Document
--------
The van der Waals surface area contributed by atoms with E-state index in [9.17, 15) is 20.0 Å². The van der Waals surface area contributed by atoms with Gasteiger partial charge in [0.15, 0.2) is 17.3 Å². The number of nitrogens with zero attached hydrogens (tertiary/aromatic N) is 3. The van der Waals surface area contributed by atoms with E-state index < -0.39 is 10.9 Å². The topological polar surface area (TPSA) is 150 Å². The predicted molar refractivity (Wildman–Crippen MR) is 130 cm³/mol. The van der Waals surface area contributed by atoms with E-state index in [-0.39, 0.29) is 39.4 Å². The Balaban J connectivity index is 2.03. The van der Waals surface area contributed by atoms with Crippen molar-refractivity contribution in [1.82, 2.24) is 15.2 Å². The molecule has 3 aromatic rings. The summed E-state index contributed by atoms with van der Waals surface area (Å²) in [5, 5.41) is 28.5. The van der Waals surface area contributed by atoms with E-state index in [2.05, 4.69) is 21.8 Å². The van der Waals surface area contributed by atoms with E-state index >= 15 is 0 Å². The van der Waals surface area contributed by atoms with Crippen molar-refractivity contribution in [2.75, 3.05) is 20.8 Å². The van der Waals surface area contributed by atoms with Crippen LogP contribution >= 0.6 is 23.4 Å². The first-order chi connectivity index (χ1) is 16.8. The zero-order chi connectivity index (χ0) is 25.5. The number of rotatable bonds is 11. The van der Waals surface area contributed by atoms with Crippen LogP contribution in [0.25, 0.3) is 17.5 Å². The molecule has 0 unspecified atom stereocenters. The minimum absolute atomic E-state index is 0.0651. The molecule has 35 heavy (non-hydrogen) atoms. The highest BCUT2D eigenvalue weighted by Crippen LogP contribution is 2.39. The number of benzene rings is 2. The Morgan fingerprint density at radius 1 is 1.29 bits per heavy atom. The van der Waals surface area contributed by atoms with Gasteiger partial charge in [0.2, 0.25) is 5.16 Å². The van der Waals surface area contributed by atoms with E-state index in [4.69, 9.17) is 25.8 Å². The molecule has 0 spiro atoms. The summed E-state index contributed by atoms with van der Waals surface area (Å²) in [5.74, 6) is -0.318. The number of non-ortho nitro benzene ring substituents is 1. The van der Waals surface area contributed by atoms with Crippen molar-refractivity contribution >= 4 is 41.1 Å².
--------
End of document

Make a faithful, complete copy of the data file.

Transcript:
The van der Waals surface area contributed by atoms with E-state index in [9.17, 15) is 20.0 Å². The van der Waals surface area contributed by atoms with Gasteiger partial charge in [0.15, 0.2) is 17.3 Å². The number of nitrogens with zero attached hydrogens (tertiary/aromatic N) is 3. The van der Waals surface area contributed by atoms with E-state index < -0.39 is 10.9 Å². The topological polar surface area (TPSA) is 150 Å². The predicted molar refractivity (Wildman–Crippen MR) is 130 cm³/mol. The van der Waals surface area contributed by atoms with E-state index in [-0.39, 0.29) is 39.4 Å². The Balaban J connectivity index is 2.03. The van der Waals surface area contributed by atoms with Crippen molar-refractivity contribution in [1.82, 2.24) is 15.2 Å². The molecule has 3 aromatic rings. The summed E-state index contributed by atoms with van der Waals surface area (Å²) in [5, 5.41) is 28.5. The van der Waals surface area contributed by atoms with E-state index in [2.05, 4.69) is 21.8 Å². The van der Waals surface area contributed by atoms with E-state index >= 15 is 0 Å². The van der Waals surface area contributed by atoms with Crippen molar-refractivity contribution in [2.75, 3.05) is 20.8 Å². The van der Waals surface area contributed by atoms with Crippen LogP contribution >= 0.6 is 23.4 Å². The first-order chi connectivity index (χ1) is 16.8. The zero-order chi connectivity index (χ0) is 25.5. The number of rotatable bonds is 11. The van der Waals surface area contributed by atoms with Crippen LogP contribution in [0.25, 0.3) is 17.5 Å². The molecule has 0 unspecified atom stereocenters. The minimum absolute atomic E-state index is 0.0651. The molecule has 35 heavy (non-hydrogen) atoms. The highest BCUT2D eigenvalue weighted by Crippen LogP contribution is 2.39. The number of benzene rings is 2. The Morgan fingerprint density at radius 1 is 1.29 bits per heavy atom. The van der Waals surface area contributed by atoms with Gasteiger partial charge in [0.2, 0.25) is 5.16 Å². The van der Waals surface area contributed by atoms with E-state index in [4.69, 9.17) is 25.8 Å². The molecule has 0 spiro atoms. The summed E-state index contributed by atoms with van der Waals surface area (Å²) in [5.74, 6) is -0.318. The number of non-ortho nitro benzene ring substituents is 1. The van der Waals surface area contributed by atoms with Crippen molar-refractivity contribution >= 4 is 41.1 Å².